Last week I tweeted a couple of observations about the role of economics in modern propaganda and marketing; namely that it’s a frequently used tool in both of those disciplines that relies on its ability to advocate for political parties or ideologies or corporate – or other interests – while masquerading as an impartial science. Some people agreed with this and others took objection, and twitter isn’t the best medium for fleshing these things out, so here’s a more extended take.
There’s a famous science fiction short story called The Cold Equations. It was written by a guy called Tom Godwin and published in 1954 in Astounding Magazine. In it an emergency ship is heading to a remote planet with urgently needed medical supplies without which the explorers on the planet will die. The pilot finds a stowaway on board the ship: a young girl. But, the pilot explains to her, the ship does not have enough fuel to account for her additional mass. If she stays on-board then she, the pilot, and all the people who need the medical supplies will die. She must be blasted out of the airlock into space. The laws of physics demand it, and there can be no humanistic appeals to morality against the cold, hard equations of the universe. In the end (spoiler) she willingly goes to her death.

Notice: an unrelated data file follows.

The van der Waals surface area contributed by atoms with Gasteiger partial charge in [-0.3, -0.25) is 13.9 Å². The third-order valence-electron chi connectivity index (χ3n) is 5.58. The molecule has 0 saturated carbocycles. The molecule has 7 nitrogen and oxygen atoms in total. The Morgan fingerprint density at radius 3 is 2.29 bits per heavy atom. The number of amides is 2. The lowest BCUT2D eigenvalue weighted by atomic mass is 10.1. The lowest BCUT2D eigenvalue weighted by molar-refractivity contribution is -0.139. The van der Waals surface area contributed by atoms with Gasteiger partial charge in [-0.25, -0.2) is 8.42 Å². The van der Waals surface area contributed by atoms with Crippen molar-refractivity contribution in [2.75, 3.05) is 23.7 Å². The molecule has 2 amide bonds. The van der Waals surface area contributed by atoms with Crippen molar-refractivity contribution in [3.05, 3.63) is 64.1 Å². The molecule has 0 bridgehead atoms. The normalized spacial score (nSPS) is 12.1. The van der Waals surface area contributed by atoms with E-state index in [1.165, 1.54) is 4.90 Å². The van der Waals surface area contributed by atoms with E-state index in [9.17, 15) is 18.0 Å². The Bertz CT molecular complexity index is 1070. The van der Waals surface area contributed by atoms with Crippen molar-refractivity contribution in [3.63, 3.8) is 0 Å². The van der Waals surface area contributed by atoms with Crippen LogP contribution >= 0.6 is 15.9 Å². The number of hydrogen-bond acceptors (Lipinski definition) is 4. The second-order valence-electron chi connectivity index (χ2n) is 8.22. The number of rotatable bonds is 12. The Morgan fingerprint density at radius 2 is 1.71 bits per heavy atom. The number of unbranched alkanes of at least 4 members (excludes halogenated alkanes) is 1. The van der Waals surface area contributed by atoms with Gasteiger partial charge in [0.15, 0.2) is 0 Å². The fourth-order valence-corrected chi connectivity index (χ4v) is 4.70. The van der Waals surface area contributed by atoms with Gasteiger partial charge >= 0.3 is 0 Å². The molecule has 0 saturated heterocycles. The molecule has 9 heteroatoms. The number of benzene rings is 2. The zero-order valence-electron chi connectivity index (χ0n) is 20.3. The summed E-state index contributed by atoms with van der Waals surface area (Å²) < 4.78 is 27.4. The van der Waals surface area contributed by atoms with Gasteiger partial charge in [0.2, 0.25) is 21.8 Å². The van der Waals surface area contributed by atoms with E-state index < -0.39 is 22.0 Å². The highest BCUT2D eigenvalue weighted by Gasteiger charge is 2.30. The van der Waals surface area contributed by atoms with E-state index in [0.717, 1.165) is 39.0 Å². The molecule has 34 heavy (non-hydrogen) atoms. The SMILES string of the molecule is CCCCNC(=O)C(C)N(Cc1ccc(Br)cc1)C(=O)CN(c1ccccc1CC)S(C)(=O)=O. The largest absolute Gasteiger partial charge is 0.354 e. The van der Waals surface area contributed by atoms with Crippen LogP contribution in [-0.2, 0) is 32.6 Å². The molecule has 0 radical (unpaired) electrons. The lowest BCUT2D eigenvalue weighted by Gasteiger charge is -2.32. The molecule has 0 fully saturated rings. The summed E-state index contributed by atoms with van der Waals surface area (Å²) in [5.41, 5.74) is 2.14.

There have been plenty of criticisms of this story, all making much the same point: Godwin’s science is fine but everything around it is ridiculous (engineers especially hate it on the grounds that no space mission would ever have such a tiny margin of error that a ~60kg weight discrepancy, preventing even the most minor course correction, would doom it to disaster). A whole lot of absurd premises are piled on top of each other to get to the point where the author can blast a young girl into space and justify it on the basis of science.